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Recommended Rules of Engagement for University Tech Transfer

March 05, 2007

It is the opening day of AUTM’s 2007 annual conference in San Francisco, the largest gathering ever of individuals from around the world interested in university technology transfer. Academe’s role in helping to commercialize technology has been under attack during the past few years by multinationals complaining institutions are too difficult to work with, by those who think Bayh-Dole needs to be tweaked and by others within academia who believe the university’s fundamental mission and culture is compromised by increased partnerships with industry.

It is then quite timely that a small roundtable of some of America’s most successful universities at turning their faculty and student research into revenue streams for the institutions released a brief white paper outlining nine guiding principles or ideals for all university technology transfer offices to consider while pursing their common goal of helping the private sector to commercialize academic research results.

In the Public Interest: Nine Points to Consider in Licensing University Technology is penned collectively by technology transfer administrators at the California Institute of Technology; Cornell University; Harvard University; Massachusetts Institute of Technology; Stanford University; the University of California; the University of Illinois, Chicago; the University of Illinois, Urbana-Champaign; the University of Washington; the Wisconsin Alumni Research Foundation; Yale University; and the Association of American Medical Colleges.

Press accounts have referred to the points reverentially, in superlative terms. Commandments, at least one paper called them. Whether or not they deserve such lofty monikers, the nine principles (see below) are merely suggested as guides or shared values, not cardinal rules, the authors note. Each licensing opportunity “is subject to unique influences that render ‘cookie-cutter’ solutions insufficient,” the paper begins.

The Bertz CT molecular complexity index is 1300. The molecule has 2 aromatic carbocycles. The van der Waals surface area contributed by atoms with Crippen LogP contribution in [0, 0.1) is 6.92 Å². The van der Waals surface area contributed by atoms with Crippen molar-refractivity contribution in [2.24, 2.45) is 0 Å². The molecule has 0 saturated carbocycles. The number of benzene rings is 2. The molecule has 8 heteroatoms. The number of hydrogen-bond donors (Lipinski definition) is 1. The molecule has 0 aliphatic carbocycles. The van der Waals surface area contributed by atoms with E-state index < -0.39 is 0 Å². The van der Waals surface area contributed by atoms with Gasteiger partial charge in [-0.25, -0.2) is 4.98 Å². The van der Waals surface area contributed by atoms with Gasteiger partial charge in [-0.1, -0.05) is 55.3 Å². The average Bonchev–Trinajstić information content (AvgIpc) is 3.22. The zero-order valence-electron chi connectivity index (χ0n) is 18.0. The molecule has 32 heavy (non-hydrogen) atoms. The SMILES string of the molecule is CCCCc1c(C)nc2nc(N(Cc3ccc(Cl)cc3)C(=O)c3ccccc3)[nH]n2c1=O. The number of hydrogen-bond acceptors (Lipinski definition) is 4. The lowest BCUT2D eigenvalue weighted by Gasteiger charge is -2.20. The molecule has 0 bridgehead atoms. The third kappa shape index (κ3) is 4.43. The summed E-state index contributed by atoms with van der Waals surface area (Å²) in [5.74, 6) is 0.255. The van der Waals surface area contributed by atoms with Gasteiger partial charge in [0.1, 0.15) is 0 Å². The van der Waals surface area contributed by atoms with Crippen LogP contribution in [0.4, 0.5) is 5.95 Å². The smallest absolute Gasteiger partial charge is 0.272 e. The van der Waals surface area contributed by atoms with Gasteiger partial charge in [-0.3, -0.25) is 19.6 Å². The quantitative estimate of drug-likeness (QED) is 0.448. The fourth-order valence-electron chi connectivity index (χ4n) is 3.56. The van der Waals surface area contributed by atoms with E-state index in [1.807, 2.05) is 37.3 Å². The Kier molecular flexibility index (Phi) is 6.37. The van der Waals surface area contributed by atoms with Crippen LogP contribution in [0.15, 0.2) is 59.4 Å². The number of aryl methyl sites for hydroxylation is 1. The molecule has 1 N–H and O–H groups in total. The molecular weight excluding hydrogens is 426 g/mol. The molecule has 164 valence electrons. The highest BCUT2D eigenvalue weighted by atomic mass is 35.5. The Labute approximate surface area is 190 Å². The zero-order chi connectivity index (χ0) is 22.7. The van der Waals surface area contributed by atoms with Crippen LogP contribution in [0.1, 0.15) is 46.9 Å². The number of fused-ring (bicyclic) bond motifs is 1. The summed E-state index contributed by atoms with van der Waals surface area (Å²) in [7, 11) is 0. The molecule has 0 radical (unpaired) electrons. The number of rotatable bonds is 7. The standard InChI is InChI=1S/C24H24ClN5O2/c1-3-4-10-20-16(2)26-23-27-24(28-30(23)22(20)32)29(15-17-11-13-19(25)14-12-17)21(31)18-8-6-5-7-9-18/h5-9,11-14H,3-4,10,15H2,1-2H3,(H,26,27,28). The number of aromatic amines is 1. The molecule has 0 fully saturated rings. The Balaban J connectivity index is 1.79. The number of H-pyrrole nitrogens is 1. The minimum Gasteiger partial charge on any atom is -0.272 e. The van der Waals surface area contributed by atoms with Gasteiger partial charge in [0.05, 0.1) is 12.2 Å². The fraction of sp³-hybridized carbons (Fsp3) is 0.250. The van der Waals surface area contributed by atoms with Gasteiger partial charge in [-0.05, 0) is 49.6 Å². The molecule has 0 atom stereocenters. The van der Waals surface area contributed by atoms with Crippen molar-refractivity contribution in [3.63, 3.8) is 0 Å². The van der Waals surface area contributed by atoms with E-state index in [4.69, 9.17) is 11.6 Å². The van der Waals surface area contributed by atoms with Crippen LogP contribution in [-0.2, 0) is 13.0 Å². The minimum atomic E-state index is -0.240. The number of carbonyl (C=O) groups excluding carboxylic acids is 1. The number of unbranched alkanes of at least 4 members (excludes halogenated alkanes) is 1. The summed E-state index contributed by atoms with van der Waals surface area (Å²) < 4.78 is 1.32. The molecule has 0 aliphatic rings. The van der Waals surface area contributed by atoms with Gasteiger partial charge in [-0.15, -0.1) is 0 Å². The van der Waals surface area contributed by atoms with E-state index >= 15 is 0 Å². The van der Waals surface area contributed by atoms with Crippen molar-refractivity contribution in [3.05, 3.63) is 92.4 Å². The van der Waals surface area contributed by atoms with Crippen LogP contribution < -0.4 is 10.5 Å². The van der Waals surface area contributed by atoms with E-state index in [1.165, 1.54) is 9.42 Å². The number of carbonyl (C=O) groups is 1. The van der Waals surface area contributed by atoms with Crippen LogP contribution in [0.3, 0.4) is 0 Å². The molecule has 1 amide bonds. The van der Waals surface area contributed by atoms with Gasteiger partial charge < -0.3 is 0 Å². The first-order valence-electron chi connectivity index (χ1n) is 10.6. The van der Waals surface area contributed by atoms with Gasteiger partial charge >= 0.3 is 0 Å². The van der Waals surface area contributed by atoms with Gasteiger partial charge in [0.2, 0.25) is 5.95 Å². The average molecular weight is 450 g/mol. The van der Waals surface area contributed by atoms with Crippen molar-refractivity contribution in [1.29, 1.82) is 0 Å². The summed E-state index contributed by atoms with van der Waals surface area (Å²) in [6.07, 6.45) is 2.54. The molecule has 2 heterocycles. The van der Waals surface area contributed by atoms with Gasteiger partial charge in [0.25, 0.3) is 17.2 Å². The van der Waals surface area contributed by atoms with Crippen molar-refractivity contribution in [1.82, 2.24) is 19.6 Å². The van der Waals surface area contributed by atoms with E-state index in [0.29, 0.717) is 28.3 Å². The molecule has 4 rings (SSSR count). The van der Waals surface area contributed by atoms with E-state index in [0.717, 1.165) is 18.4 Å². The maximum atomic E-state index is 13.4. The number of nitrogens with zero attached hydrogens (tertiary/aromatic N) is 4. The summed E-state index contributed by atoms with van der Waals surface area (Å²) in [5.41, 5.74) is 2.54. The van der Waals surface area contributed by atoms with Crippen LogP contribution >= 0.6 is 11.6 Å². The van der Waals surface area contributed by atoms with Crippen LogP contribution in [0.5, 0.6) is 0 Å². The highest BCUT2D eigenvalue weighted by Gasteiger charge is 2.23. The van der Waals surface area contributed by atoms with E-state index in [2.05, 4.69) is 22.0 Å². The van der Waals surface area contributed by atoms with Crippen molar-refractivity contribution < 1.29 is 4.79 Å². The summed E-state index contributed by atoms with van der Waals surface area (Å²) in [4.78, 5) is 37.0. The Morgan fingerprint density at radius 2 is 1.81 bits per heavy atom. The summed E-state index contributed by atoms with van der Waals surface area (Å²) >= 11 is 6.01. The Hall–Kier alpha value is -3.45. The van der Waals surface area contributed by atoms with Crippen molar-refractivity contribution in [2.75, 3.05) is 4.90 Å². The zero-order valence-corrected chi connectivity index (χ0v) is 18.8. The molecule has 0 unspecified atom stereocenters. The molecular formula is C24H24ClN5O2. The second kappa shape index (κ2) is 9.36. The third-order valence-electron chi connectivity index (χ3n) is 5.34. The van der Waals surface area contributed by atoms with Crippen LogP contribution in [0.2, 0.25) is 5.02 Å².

Nonetheless, the nine points warrant consideration by the larger TBED community, not just university tech transfer agents, if, for nothing else, to encourage discussion. They are:

  1. Universities should reserve the right to practice licensed inventions and to allow other nonprofit and governmental organizations to do so.
  2. Exclusive licenses should be structured in a manner that encourages technology development and use.
  3. Strive to minimize the licensing of “future improvements."
  4. Universities should anticipate and help to manage technology transfer related conflicts of interest.
  5. Ensure broad access to research tools.
  6. Enforcement action should be carefully considered.
  7. Be mindful of export regulations.
  8. Be mindful of the implications of working with patent aggregators. And,
  9. Consider including provisions that address unmet needs, such as those of neglected patient populations or geographic areas, giving particular attention to improved therapeutics, diagnostics and agricultural technologies for the developing world.

The 17-page white paper, In the Public Interest: Nine Points to Consider in Licensing University Technology, is available as a PDF at: http://news-service.stanford.edu/news/2007/march7/gifs/whitepaper.pdf